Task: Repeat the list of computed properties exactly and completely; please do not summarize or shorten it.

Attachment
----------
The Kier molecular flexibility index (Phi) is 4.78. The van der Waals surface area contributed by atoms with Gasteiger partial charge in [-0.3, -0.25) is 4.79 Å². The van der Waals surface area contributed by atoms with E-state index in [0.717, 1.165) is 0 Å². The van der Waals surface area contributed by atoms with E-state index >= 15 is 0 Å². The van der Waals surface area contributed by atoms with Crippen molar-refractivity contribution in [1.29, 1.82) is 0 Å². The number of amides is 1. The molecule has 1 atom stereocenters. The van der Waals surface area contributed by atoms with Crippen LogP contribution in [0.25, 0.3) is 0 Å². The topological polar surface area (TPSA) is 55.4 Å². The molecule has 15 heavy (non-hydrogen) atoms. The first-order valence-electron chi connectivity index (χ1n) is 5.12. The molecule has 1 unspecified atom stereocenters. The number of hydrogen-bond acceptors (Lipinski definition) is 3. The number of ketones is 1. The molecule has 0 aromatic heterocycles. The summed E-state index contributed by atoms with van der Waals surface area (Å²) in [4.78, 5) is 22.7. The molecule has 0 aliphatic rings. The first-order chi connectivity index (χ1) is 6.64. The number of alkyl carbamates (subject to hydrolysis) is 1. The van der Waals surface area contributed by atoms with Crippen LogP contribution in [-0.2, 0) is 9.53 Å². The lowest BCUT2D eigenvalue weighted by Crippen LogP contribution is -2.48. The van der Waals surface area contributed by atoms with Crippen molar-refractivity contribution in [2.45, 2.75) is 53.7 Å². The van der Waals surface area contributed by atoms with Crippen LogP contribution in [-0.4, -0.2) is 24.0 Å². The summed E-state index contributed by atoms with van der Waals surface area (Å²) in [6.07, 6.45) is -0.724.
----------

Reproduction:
The Kier molecular flexibility index (Phi) is 4.78. The van der Waals surface area contributed by atoms with Gasteiger partial charge in [-0.3, -0.25) is 4.79 Å². The van der Waals surface area contributed by atoms with E-state index in [0.717, 1.165) is 0 Å². The van der Waals surface area contributed by atoms with E-state index >= 15 is 0 Å². The van der Waals surface area contributed by atoms with Crippen molar-refractivity contribution in [1.29, 1.82) is 0 Å². The number of amides is 1. The molecule has 1 atom stereocenters. The van der Waals surface area contributed by atoms with Crippen LogP contribution in [0.25, 0.3) is 0 Å². The topological polar surface area (TPSA) is 55.4 Å². The molecule has 15 heavy (non-hydrogen) atoms. The first-order valence-electron chi connectivity index (χ1n) is 5.12. The molecule has 1 unspecified atom stereocenters. The number of hydrogen-bond acceptors (Lipinski definition) is 3. The number of ketones is 1. The molecule has 0 aromatic heterocycles. The summed E-state index contributed by atoms with van der Waals surface area (Å²) in [4.78, 5) is 22.7. The molecule has 0 aliphatic rings. The first-order chi connectivity index (χ1) is 6.64. The number of alkyl carbamates (subject to hydrolysis) is 1. The van der Waals surface area contributed by atoms with Crippen LogP contribution in [-0.2, 0) is 9.53 Å². The lowest BCUT2D eigenvalue weighted by Crippen LogP contribution is -2.48. The van der Waals surface area contributed by atoms with Crippen molar-refractivity contribution in [2.45, 2.75) is 53.7 Å². The van der Waals surface area contributed by atoms with Crippen LogP contribution in [-0.4, -0.2) is 24.0 Å². The summed E-state index contributed by atoms with van der Waals surface area (Å²) in [6.07, 6.45) is -0.724.